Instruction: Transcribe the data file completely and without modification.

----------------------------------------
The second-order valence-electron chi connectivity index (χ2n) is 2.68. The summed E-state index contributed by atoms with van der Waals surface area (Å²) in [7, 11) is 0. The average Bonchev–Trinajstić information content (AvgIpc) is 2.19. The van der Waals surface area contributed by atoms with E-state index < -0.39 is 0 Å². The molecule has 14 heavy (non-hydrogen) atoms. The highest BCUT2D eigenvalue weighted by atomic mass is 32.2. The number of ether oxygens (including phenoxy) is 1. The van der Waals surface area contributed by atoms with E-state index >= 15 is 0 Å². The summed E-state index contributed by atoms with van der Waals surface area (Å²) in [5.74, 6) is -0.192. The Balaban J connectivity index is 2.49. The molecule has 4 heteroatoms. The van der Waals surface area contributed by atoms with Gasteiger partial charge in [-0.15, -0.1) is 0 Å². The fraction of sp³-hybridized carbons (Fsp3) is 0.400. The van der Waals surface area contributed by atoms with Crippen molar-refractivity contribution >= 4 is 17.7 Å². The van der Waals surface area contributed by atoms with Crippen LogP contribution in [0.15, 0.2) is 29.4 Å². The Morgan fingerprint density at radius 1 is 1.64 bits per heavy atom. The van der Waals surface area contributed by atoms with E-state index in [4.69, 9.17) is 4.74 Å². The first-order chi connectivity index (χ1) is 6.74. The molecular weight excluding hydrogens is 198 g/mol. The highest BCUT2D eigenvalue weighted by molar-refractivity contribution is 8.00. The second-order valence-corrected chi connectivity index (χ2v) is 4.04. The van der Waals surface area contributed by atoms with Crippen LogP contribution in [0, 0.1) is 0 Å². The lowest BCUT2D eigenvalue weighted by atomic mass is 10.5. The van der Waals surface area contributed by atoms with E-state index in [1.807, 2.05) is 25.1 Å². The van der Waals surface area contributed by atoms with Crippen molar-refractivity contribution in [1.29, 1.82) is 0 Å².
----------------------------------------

The second-order valence-electron chi connectivity index (χ2n) is 2.68. The summed E-state index contributed by atoms with van der Waals surface area (Å²) in [7, 11) is 0. The average Bonchev–Trinajstić information content (AvgIpc) is 2.19. The van der Waals surface area contributed by atoms with E-state index < -0.39 is 0 Å². The molecule has 14 heavy (non-hydrogen) atoms. The highest BCUT2D eigenvalue weighted by atomic mass is 32.2. The number of ether oxygens (including phenoxy) is 1. The van der Waals surface area contributed by atoms with E-state index >= 15 is 0 Å². The summed E-state index contributed by atoms with van der Waals surface area (Å²) in [5.74, 6) is -0.192. The Balaban J connectivity index is 2.49. The molecule has 4 heteroatoms. The van der Waals surface area contributed by atoms with Gasteiger partial charge in [-0.15, -0.1) is 0 Å². The fraction of sp³-hybridized carbons (Fsp3) is 0.400. The van der Waals surface area contributed by atoms with Crippen molar-refractivity contribution >= 4 is 17.7 Å². The van der Waals surface area contributed by atoms with Crippen LogP contribution in [0.15, 0.2) is 29.4 Å². The Morgan fingerprint density at radius 1 is 1.64 bits per heavy atom. The van der Waals surface area contributed by atoms with E-state index in [4.69, 9.17) is 4.74 Å². The first-order chi connectivity index (χ1) is 6.74. The molecular weight excluding hydrogens is 198 g/mol. The highest BCUT2D eigenvalue weighted by molar-refractivity contribution is 8.00. The second-order valence-corrected chi connectivity index (χ2v) is 4.04. The van der Waals surface area contributed by atoms with Crippen LogP contribution in [0, 0.1) is 0 Å². The lowest BCUT2D eigenvalue weighted by atomic mass is 10.5. The van der Waals surface area contributed by atoms with E-state index in [1.807, 2.05) is 25.1 Å². The van der Waals surface area contributed by atoms with Crippen molar-refractivity contribution in [1.29, 1.82) is 0 Å².